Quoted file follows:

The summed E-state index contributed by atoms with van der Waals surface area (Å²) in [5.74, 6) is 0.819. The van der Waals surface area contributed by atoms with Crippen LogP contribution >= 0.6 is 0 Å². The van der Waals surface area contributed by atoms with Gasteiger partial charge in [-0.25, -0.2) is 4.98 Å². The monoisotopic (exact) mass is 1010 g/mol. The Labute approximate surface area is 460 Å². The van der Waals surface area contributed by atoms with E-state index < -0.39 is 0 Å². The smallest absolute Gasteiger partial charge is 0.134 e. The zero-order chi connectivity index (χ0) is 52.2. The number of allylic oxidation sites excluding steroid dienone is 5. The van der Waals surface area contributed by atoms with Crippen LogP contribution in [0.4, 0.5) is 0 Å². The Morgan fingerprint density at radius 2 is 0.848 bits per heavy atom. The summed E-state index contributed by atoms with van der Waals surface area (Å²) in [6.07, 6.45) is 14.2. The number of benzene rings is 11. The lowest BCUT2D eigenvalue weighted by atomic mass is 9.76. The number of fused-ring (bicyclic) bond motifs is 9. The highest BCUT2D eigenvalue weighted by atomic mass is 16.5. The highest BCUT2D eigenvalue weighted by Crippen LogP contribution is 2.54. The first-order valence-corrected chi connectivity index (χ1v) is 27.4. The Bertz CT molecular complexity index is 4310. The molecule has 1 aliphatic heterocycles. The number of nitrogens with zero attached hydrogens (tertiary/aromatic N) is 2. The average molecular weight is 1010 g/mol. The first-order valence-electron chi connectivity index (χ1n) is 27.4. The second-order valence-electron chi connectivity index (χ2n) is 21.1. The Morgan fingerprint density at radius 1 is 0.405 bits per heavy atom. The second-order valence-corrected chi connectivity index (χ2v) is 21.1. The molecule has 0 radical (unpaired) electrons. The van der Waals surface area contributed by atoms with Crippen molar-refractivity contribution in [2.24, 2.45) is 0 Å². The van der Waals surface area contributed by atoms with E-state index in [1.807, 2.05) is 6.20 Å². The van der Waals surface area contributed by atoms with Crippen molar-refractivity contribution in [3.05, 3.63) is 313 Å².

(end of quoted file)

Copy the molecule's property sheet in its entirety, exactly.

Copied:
The summed E-state index contributed by atoms with van der Waals surface area (Å²) in [5.74, 6) is 0.819. The van der Waals surface area contributed by atoms with Crippen LogP contribution >= 0.6 is 0 Å². The van der Waals surface area contributed by atoms with Gasteiger partial charge in [-0.25, -0.2) is 4.98 Å². The monoisotopic (exact) mass is 1010 g/mol. The Labute approximate surface area is 460 Å². The van der Waals surface area contributed by atoms with E-state index < -0.39 is 0 Å². The smallest absolute Gasteiger partial charge is 0.134 e. The zero-order chi connectivity index (χ0) is 52.2. The number of allylic oxidation sites excluding steroid dienone is 5. The van der Waals surface area contributed by atoms with Crippen LogP contribution in [0.4, 0.5) is 0 Å². The Morgan fingerprint density at radius 2 is 0.848 bits per heavy atom. The summed E-state index contributed by atoms with van der Waals surface area (Å²) in [6.07, 6.45) is 14.2. The number of benzene rings is 11. The lowest BCUT2D eigenvalue weighted by atomic mass is 9.76. The number of fused-ring (bicyclic) bond motifs is 9. The highest BCUT2D eigenvalue weighted by atomic mass is 16.5. The highest BCUT2D eigenvalue weighted by Crippen LogP contribution is 2.54. The first-order valence-corrected chi connectivity index (χ1v) is 27.4. The Bertz CT molecular complexity index is 4310. The molecule has 1 aliphatic heterocycles. The number of nitrogens with zero attached hydrogens (tertiary/aromatic N) is 2. The average molecular weight is 1010 g/mol. The first-order valence-electron chi connectivity index (χ1n) is 27.4. The second-order valence-electron chi connectivity index (χ2n) is 21.1. The Morgan fingerprint density at radius 1 is 0.405 bits per heavy atom. The second-order valence-corrected chi connectivity index (χ2v) is 21.1. The molecule has 0 radical (unpaired) electrons. The van der Waals surface area contributed by atoms with Crippen molar-refractivity contribution in [2.24, 2.45) is 0 Å². The van der Waals surface area contributed by atoms with E-state index in [1.807, 2.05) is 6.20 Å². The van der Waals surface area contributed by atoms with Crippen molar-refractivity contribution in [3.05, 3.63) is 313 Å².